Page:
Many of us have been operating on previous research that suggested that one drink per day, especially red wine, is actually good for cardiac health and preventing strokes, as well as, other diseases – but a new study says it actually raises stroke risk.


Rethink: Even one drink a day can increase stroke risk

Contradicting previous research that said moderate drinking could be beneficial, the latest research says that just one alcoholic drink a day can raise the risk of stroke, a new study published in The Lancet. The research found that even consuming alcohol at low levels increased blood pressure, which can lead to strokes.

What are the risks?

According to the results of the new study, drinking one or two alcoholic beverages per day increases the risk of stroke by 10% to 15%.

But if you increase your level of alcohol consumption to 4 drinks per day, your risk of having a stroke jumps up to 35 percent.

One drink is defined as either a small glass of wine (approximately 5 ounces at 12% alcohol), one bottle of beer (12 ounces at 5% alcohol), or one cocktail (1.5 ounces of distilled spirits at 40% alcohol).

One drink a day and red wine not so good after all?

Most everyone who drinks alcohol has seen the numerous reports and articles telling us that the moderate drinking of alcohol was actually beneficial.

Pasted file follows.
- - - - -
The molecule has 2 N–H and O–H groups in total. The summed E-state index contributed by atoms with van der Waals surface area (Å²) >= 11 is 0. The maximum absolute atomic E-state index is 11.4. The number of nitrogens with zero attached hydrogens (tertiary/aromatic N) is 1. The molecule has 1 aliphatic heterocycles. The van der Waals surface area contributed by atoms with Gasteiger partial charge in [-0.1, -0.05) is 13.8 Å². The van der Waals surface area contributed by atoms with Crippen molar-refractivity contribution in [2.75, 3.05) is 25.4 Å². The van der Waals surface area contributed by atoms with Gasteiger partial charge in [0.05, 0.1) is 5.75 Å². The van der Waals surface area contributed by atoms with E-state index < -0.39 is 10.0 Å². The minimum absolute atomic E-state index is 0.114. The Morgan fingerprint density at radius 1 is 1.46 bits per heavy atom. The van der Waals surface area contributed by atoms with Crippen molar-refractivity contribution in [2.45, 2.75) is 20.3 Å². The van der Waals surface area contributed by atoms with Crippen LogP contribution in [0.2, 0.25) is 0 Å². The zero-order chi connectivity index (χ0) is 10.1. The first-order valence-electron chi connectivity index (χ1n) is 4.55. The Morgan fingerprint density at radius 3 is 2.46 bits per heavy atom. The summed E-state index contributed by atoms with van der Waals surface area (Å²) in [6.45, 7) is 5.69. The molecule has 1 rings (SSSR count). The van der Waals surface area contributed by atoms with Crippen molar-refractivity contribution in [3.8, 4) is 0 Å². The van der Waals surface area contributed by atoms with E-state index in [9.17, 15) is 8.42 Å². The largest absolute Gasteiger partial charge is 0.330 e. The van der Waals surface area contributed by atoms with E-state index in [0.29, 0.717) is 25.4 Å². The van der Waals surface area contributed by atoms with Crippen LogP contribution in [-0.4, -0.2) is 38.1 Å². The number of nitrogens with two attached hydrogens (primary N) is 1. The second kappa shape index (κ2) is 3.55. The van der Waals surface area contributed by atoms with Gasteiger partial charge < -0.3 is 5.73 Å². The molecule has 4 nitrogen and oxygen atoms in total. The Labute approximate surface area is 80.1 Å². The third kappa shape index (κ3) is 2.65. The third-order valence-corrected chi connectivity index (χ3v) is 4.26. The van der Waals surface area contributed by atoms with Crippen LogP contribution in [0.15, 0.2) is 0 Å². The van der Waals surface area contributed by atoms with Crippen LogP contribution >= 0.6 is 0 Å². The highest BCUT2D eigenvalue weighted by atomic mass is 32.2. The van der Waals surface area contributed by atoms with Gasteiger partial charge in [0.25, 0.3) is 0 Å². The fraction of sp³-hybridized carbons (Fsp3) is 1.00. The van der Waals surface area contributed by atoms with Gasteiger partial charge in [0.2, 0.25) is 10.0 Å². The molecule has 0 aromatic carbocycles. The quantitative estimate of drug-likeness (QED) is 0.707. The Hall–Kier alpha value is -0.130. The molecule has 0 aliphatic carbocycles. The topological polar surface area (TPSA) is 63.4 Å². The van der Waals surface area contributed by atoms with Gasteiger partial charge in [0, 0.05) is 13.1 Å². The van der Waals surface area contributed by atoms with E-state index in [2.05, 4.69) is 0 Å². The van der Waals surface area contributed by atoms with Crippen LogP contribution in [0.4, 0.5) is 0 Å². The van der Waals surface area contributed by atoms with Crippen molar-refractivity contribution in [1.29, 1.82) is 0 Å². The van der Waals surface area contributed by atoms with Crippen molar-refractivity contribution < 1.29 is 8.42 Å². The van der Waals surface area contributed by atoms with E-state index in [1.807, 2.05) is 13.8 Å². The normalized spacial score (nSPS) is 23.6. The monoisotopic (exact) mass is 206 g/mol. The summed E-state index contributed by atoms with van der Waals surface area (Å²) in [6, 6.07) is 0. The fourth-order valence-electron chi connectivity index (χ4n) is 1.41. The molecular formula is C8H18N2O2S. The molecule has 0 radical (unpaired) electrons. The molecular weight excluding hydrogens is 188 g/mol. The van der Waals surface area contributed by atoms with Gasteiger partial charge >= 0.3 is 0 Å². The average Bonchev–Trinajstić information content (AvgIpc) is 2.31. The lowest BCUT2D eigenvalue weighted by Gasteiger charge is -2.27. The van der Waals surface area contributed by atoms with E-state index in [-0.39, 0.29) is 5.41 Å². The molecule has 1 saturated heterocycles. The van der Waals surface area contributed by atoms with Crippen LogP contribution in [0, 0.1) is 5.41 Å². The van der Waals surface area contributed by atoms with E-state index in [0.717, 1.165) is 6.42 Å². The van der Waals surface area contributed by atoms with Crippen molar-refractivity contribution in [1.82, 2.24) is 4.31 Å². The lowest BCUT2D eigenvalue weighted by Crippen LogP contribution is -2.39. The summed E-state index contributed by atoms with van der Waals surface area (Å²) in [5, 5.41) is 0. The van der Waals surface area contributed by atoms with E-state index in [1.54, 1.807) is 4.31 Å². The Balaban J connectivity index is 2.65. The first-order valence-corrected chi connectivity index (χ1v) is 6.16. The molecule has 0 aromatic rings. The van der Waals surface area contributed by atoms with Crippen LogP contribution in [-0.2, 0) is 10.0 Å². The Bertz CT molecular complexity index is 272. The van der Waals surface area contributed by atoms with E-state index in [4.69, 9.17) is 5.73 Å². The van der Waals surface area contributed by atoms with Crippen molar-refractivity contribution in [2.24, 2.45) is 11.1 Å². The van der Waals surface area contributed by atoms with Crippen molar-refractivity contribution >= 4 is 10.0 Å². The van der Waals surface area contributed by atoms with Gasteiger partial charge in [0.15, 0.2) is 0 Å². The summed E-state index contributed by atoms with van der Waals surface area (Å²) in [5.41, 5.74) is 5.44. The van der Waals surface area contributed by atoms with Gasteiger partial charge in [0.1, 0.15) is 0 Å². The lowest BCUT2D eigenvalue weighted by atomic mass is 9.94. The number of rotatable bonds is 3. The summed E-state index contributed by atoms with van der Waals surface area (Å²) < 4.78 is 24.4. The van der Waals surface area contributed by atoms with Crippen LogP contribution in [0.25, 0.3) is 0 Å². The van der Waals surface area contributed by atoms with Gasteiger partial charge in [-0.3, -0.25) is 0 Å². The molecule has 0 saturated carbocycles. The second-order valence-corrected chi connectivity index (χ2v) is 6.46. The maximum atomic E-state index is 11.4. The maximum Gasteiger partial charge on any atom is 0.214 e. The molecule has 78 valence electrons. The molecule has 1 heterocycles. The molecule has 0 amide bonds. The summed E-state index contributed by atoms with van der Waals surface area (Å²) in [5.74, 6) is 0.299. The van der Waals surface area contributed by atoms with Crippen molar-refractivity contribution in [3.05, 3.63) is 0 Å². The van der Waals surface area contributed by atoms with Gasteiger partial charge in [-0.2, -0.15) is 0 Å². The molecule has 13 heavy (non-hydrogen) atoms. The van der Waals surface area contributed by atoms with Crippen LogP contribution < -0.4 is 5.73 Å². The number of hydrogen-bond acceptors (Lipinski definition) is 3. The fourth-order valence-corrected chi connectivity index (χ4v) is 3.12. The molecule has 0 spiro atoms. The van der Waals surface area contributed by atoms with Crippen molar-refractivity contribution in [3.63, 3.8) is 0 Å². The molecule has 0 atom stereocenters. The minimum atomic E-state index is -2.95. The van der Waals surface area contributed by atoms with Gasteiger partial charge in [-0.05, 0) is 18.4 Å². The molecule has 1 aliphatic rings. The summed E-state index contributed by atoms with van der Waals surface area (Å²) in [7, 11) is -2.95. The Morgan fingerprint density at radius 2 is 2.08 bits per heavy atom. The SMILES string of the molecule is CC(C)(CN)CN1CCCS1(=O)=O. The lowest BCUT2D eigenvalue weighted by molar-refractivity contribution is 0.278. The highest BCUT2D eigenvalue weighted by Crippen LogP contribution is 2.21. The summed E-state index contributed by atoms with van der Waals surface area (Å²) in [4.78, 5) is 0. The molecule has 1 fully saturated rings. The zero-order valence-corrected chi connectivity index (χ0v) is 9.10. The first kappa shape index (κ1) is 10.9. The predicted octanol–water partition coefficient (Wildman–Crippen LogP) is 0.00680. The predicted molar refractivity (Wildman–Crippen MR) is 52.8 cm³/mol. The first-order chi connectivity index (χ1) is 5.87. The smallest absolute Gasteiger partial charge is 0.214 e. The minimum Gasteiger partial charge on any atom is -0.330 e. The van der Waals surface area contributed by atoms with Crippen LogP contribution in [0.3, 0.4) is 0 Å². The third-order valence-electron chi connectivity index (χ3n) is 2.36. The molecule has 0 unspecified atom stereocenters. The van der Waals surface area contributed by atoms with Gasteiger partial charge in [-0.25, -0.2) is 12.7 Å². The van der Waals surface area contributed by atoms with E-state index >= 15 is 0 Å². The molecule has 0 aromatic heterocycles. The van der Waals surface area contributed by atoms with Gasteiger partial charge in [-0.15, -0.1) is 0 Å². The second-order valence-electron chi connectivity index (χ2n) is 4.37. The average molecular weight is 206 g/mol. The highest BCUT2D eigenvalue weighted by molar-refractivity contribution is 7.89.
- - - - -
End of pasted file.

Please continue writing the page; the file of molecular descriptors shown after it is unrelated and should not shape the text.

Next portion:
In particular, red wine what’s especially beneficial because it contains resveratrol. Wines high in resveratrol are those made from thick-skinned red grapes. The winds that contain the most resveratrol are Malbec, Petite Sirah, St. Laurent and Pinot Noir.

Previous research told us that resveratrol could reduce stroke risk by preventing damage to blood vessels and a reduction of blood clots. This is because previous studies showed that resveratrol was linked to the reduction of low-density lipoprotein (LDL) cholesterol (which is considered the “bad” cholesterol), as well as, a lower risk of inflammation and blood clotting.

However, it should be noted that at the time some studies found benefits from resveratrol, simultaneously, other studies found no benefits that it prevented heart disease.